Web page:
‘If the governor’s allowed to do this, what’s left of democracy? If the governor’s allowed to retaliate against me for speaking out, what’s left of the First Amendment’
An elected Florida prosecutor who was removed from office by Gov Ron DeSantis because of his positions on abortion and transgender rights filed suit Wednesday to get his job back, saying the Republican leader violated his First Amendment rights.
DeSantis said he suspended Hillsborough County State Attorney Andrew Warren this month for signing a national pledge to not prosecute women and doctors for violating state abortion laws or families seeking treatments for transgender minors.
“If the governor’s allowed to do this, what’s left of democracy? If the governor’s allowed to retaliate against me for speaking out, what’s left of the First Amendment,” Warren asked at a news conference in Tallahassee.
The lawsuit alleges that DeSantis did not identify any actual conduct involving criminal activity that would warrant a suspension and says the governor is punishing Warren for voicing positions that DeSantis opposes.
DeSantis, criticized by Democrats for signing abortion restrictions and bills seen as anti-LGBTQ into law, held a campaign-like event to announce Warren’s suspension where supporters cheered the decision. The governor’s office did not immediately respond to an email seeking comment Wednesday morning.
Now seeking re-election in November and positioning himself as a potential 2024 presidential candidate, the governor cited Warren’s “neglect of duty” and other alleged violations.
In his executive order, DeSantis cited Warren’s policy of not pursuing some lesser categories of crime, including “trespassing at a business location, disorderly conduct, disorderly intoxication, and prostitution.”
The suspension was backed by several law enforcement officers including Hillsborough County Sheriff Chad Chronister, who said Warren had been acting as a kind of “supreme authority” to decide ”what crimes will be legal or illegal in our county.”
Similar uses of prosecutorial discretion by progressives elected around the country in recent years have prompted some pushback.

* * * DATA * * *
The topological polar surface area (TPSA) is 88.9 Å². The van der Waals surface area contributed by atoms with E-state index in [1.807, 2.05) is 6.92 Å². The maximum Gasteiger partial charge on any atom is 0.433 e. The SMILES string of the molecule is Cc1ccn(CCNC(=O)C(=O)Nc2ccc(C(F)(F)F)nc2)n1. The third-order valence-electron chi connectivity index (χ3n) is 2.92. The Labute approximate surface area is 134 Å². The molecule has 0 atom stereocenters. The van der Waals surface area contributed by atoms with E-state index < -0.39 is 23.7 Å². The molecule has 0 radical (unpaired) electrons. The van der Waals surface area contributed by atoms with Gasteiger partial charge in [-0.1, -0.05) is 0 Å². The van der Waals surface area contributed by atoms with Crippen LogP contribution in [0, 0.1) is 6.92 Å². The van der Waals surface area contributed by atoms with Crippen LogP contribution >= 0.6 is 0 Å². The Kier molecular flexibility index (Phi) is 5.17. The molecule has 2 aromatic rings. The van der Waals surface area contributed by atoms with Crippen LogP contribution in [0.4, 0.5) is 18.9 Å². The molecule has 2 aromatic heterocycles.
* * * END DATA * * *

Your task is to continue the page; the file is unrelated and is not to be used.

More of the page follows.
In San Francisco, voters in June recalled Chesa Boudin, a former public defender who was elected district attorney in 2019 on a criminal justice reform platform. Boudin faced criticism over rising crime after declining to prosecute most drug offenses. A similar effort to recall the Los Angeles DA failed to garner enough signatures this week.
Warren, who was elected in 2016 by Tampa-area voters and re-elected in 2020, said the governor is overturning the will of the people who put him in office.
“The governor has attacked our democracy and it should worry everyone,” Warren told reporters. “If the governor’s attempt to unilaterally overturn an election is allowed to stand, it threatens to undermine the integrity and outcome of elections across our state for years to come.”
Warren described the pledge circulated by prosecutors around the country as “a value statement,” not a definitive decision on how he might handle any particular case. He also noted that Florida’s new ban on abortions after 15 weeks of gestation has been ruled unconstitutional, and that the state doesn’t even have a law against hormone treatments for transgender minors.
Warren’s lawsuit says the suspension was retaliatory after he opposed the governor on a number of issues, including DeSantis’ efforts to deny the restoration of voting rights for felons and create new crimes for public protests in response to the Black Lives Matter movement as well as the new abortion restrictions.
“Of course, DeSantis is free to express his views and his disagreements with Warren as often as he likes. Indeed, the Federal Constitution ensures that he is,” the suit says. “DeSantis went too far.”
The suit says Warren has an obligation to voters to say where he stands on such issues, and that as a prosecutor, he has the right to decide how the limited resources he has should be used to prosecute crimes. That priority should be on public safety, it said.
“The First Amendment protects the right of elected officials to speak out on matters of public controversy, and in fact it does so because it’s so important that the voters who choose these elected officials know where they stand on these issues,” Jean-Jacques Cabou, a lawyer for Warren, said in a phone interview.
Warren’s suspension is now an issue in the governor’s race as Agriculture Commissioner Nikki Fried, the state’s only statewide-elected Democrat, and Democratic US Rep Charlie Crist enter the final week of the primary to see who will challenge DeSantis.
“For this governor to weaponize his office and remove a state attorney — a prosecutor — who has prosecutorial discretion over which cases he brings forward and which he doesn’t, this is the overreaching and overstepping of this governor,” Fried said at a campaign event Tuesday night. “It is the most dangerous thing to our democracy that we have seen.”